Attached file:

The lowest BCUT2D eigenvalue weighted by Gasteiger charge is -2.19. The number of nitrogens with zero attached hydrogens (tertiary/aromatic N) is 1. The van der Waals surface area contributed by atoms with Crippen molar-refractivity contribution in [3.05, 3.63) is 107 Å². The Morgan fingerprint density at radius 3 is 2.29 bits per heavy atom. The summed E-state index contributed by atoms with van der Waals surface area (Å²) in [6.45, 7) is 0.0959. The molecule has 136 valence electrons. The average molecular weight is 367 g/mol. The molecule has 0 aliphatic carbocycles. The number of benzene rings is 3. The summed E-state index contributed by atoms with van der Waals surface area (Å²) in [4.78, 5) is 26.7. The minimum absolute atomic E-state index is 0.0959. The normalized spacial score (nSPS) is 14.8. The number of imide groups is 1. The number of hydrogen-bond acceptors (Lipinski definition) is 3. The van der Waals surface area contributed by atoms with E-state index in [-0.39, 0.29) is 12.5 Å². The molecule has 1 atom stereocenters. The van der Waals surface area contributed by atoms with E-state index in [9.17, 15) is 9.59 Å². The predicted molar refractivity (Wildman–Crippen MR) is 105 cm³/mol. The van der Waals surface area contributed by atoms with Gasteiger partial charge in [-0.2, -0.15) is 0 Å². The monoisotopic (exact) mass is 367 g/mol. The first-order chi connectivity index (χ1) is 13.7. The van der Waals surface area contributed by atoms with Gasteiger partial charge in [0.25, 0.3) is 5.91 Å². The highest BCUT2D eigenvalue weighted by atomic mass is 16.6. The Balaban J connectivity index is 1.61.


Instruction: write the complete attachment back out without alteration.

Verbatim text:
The lowest BCUT2D eigenvalue weighted by Gasteiger charge is -2.19. The number of nitrogens with zero attached hydrogens (tertiary/aromatic N) is 1. The van der Waals surface area contributed by atoms with Crippen molar-refractivity contribution in [3.05, 3.63) is 107 Å². The Morgan fingerprint density at radius 3 is 2.29 bits per heavy atom. The summed E-state index contributed by atoms with van der Waals surface area (Å²) in [6.45, 7) is 0.0959. The molecule has 136 valence electrons. The average molecular weight is 367 g/mol. The molecule has 0 aliphatic carbocycles. The number of benzene rings is 3. The summed E-state index contributed by atoms with van der Waals surface area (Å²) in [4.78, 5) is 26.7. The minimum absolute atomic E-state index is 0.0959. The normalized spacial score (nSPS) is 14.8. The number of imide groups is 1. The number of hydrogen-bond acceptors (Lipinski definition) is 3. The van der Waals surface area contributed by atoms with E-state index in [-0.39, 0.29) is 12.5 Å². The molecule has 1 atom stereocenters. The van der Waals surface area contributed by atoms with E-state index in [9.17, 15) is 9.59 Å². The predicted molar refractivity (Wildman–Crippen MR) is 105 cm³/mol. The van der Waals surface area contributed by atoms with Gasteiger partial charge in [-0.2, -0.15) is 0 Å². The monoisotopic (exact) mass is 367 g/mol. The first-order chi connectivity index (χ1) is 13.7. The van der Waals surface area contributed by atoms with Gasteiger partial charge in [0.25, 0.3) is 5.91 Å². The highest BCUT2D eigenvalue weighted by atomic mass is 16.6. The Balaban J connectivity index is 1.61.